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  • Writer's pictureNora Curry

Poem(s) of the Week: Joyce Sutphen

Updated: May 12, 2022

One for poetry itself and one for spring today as we continue to celebrate National Poetry Month at the library. Both of this week's poems come from Minnesota Poet Laureate Joyce Sutphen. Sutphen grew up on a farm in Minnesota, and her poetry is permeated by a strong sense of place (rooted in both people and land). As I read through Sutphen's thin volumes of her poetry and her more recent collected work, Carrying Water to the Field, I was struck by how fascinating it is that a person who grows up with such deep interconnectedness with family and nature is then able to extend, as an adult, into other parts of the world and maintain this sense of wonder and meticulous observance, this constant awareness of people and place, that then returns to us in her poetry.


For National Poetry Month, I've chosen to share "Why We Need Poetry" (because we do... emphatically, we do!). Sutphen reflects on some particular poets and experiences of poetry, how the words of spectacular verse carve "a place for us to walk." As Camden becomes abundant with snowdrops and crocuses, and we begin to delight in the coming of blooms and warmer weather, the simple, joyful "Some Glad Morning" feels like a remarkable way to reflect this buoyancy of the spirit. Enjoy!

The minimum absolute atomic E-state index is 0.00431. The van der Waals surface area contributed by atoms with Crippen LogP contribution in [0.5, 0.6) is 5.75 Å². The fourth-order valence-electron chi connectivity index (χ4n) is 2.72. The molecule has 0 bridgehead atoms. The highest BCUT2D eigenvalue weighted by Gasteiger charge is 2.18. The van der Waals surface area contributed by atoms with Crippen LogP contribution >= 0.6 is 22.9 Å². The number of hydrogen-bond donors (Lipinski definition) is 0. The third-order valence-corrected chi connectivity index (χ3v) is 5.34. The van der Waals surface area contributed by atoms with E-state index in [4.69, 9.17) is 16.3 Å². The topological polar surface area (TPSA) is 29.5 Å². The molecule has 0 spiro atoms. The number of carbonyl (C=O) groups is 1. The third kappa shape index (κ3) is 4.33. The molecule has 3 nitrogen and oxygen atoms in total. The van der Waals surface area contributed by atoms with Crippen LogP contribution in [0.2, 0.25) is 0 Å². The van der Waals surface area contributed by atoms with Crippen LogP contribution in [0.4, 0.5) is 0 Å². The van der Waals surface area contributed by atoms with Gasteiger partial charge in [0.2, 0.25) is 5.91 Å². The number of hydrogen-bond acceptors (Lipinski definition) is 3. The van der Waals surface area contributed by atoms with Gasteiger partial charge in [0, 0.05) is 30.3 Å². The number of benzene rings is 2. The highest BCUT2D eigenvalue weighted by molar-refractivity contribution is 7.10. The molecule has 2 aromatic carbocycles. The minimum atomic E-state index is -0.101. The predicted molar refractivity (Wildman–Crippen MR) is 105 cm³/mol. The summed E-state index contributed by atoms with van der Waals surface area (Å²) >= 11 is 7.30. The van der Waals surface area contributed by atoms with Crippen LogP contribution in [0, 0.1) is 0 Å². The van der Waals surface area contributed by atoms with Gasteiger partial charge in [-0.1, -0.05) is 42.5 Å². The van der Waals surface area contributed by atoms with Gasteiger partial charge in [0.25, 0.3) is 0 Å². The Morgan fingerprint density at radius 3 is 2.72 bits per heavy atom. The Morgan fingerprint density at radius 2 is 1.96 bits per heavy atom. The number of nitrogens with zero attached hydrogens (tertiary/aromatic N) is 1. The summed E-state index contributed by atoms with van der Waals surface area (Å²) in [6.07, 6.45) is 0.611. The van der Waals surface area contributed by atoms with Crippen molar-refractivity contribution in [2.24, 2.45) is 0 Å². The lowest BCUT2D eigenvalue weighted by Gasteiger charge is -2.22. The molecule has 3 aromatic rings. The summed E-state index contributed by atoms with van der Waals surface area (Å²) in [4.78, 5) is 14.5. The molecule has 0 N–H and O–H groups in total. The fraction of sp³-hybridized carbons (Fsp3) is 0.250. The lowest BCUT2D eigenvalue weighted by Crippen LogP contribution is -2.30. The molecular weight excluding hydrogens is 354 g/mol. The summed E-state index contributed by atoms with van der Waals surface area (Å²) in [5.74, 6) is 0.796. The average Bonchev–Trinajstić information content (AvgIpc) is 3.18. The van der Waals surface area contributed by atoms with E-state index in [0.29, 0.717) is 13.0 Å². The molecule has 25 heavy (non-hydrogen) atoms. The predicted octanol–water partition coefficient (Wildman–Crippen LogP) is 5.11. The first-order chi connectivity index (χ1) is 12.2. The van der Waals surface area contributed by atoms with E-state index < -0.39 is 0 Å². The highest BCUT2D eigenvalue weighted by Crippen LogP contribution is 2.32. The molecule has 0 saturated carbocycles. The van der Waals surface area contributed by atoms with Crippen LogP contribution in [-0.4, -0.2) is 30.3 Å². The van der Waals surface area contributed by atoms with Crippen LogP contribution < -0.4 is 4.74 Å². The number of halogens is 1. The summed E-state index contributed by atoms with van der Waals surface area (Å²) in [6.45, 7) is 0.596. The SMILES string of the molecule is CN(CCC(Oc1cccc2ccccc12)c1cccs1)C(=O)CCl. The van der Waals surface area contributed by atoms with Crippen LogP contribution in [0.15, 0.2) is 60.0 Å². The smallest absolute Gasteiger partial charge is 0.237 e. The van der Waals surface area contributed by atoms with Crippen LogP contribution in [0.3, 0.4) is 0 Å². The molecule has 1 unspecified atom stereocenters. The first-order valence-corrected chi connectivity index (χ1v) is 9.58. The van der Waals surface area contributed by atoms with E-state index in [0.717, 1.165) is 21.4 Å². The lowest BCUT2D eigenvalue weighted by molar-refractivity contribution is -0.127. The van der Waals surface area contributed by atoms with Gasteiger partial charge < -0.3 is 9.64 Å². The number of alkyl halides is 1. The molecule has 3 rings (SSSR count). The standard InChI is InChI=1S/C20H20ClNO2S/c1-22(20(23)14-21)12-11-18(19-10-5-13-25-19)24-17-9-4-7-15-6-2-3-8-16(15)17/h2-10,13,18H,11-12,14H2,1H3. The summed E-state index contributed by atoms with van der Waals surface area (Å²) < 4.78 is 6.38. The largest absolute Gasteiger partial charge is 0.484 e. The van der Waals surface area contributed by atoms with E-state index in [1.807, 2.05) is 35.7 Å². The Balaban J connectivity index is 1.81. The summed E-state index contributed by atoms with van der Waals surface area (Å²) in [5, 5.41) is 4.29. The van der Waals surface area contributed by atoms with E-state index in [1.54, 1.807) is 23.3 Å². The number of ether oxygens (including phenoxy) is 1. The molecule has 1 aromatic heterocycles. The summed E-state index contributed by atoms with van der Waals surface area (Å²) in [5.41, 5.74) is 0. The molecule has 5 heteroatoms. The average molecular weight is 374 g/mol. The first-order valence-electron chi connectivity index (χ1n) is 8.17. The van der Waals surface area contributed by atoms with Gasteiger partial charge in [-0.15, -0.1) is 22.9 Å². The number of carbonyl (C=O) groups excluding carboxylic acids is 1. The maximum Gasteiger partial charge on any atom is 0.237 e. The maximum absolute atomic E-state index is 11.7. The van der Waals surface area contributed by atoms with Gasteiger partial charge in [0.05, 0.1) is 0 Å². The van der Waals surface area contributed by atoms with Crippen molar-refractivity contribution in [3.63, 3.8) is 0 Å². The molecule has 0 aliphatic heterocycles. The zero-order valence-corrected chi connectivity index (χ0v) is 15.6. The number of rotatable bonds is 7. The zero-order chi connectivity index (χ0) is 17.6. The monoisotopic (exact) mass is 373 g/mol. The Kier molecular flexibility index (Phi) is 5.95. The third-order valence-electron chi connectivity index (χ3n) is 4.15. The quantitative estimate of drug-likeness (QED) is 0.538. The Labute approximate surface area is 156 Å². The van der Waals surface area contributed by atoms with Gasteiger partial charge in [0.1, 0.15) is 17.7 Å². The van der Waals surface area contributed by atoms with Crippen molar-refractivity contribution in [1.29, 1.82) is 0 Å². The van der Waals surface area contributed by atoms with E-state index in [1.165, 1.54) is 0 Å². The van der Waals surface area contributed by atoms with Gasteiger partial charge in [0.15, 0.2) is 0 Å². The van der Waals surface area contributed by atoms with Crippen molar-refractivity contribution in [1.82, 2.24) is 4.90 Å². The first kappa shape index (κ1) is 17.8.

Why We Need Poetry


How would I know that I loved the Lions

on the steps of the Public Library


if Elizabeth Bishop hadn't called them

"agreeable" and promised they would rise


and pace through the open door up into

the reading rooms? And who would tell me


how to ride along with Death—except,

of course, Emily, who also told me


about Hope, that sturdy little thing with

feathers, singing its heart out in the storm.


When the Colonel swept the ears to the floor

and they were pressed there, listening, who would


have told their story, if not for poetry?

And how could it be the world we turn to


without knowing, unless it is our only

way to say what we feel about living


in the body? How can I learn to stand

and wait without it? Who will compare me


to a summer's day? If not for poetry,

I would not know that small birds sigh, that


butterflies sleep, that fish smile, and that words

are riprap, making a place for us to walk.


- Joyce Sutphen

From Carrying Water to the Field: new and selected poems


 

Some Glad Morning


One day, something very old

happened again. The green

came back to the branches,

settling like leafy birds

on the highest twigs;

the ground broke open

as dark as coffee beans.


The clouds took up their

positions in the deep stadium

of the sky, gloving the

bright orb of the sun

before they pitched it

over the horizon.


It was as good as ever:

the air was filled

with the scent of lilacs

and cherry blossoms

sounded their long

whistle down the track.

It was some glad morning.


- Joyce Sutphen

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